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McKeown, Paul (1923–2010)

by John Farquharson

Paul McKeown, who has died of heart failure, aged 86, was an inspirational headmaster, an honoured and respected Australian educator who, for 27 years poured his "considerable energy, talents and unflinching loyalty into Canberra Grammar school, its community and the developing city".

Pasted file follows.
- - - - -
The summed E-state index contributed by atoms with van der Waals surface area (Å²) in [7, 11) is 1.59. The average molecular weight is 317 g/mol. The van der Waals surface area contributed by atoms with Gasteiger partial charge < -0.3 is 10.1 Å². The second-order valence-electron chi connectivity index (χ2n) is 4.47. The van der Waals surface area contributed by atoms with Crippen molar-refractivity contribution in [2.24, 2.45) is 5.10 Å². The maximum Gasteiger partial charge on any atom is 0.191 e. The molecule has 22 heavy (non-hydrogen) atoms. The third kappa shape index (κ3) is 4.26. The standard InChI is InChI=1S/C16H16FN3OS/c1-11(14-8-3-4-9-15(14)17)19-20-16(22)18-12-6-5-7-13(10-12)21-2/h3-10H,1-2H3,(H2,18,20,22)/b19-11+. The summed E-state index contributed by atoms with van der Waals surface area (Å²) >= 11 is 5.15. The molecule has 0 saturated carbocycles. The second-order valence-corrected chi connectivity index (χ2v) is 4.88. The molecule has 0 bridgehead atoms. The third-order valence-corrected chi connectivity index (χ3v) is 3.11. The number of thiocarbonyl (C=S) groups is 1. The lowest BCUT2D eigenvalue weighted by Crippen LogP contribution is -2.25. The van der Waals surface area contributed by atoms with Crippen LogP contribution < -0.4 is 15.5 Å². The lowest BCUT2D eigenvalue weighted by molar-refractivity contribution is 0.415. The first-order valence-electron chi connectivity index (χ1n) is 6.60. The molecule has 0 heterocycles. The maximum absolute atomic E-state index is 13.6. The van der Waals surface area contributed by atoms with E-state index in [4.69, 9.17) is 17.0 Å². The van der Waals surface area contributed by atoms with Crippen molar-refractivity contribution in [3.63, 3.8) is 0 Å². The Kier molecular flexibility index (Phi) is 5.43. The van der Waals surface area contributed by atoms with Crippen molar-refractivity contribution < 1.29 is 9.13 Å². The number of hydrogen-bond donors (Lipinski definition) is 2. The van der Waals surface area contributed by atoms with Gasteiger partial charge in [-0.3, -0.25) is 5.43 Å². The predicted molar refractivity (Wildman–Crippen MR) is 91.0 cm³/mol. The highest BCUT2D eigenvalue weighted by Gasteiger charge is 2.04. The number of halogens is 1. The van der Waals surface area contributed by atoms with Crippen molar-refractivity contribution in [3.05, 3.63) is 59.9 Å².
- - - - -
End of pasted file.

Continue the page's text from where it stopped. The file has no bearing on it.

Not only was he the school's longest serving headmaster, he also transformed it. When he arrived there in 1959 there were 300 students, when he left there were 1350. He built up the school until it enjoyed an enviable Australia-wide reputation for academic excellence. He lived and breathed education in all its forms from preschool through to matriculation and beyond. The humanities, the sciences, the performing arts, sport and the Australian bush all played important and complimentary parts in his passion for teaching. It was his ability to unlock an individual's capabilities and to encourage lives that were fulfilling on a personal level, while contributing to the wider community that made him such an outstanding educator. This was recognised in 1975 when he was elected to a two-year term as chairman of the Headmasters Conference of the Independent Schools of Australia and in 1979 was made a Member of the Order of Australia (AM) for his "services to Australian education". He was also president of the Arts Council of Australia (1968-71), chairman of the ACT Chapter of the Australian College of Education (1970) and president of the Australian Association of Religious Educators (1978).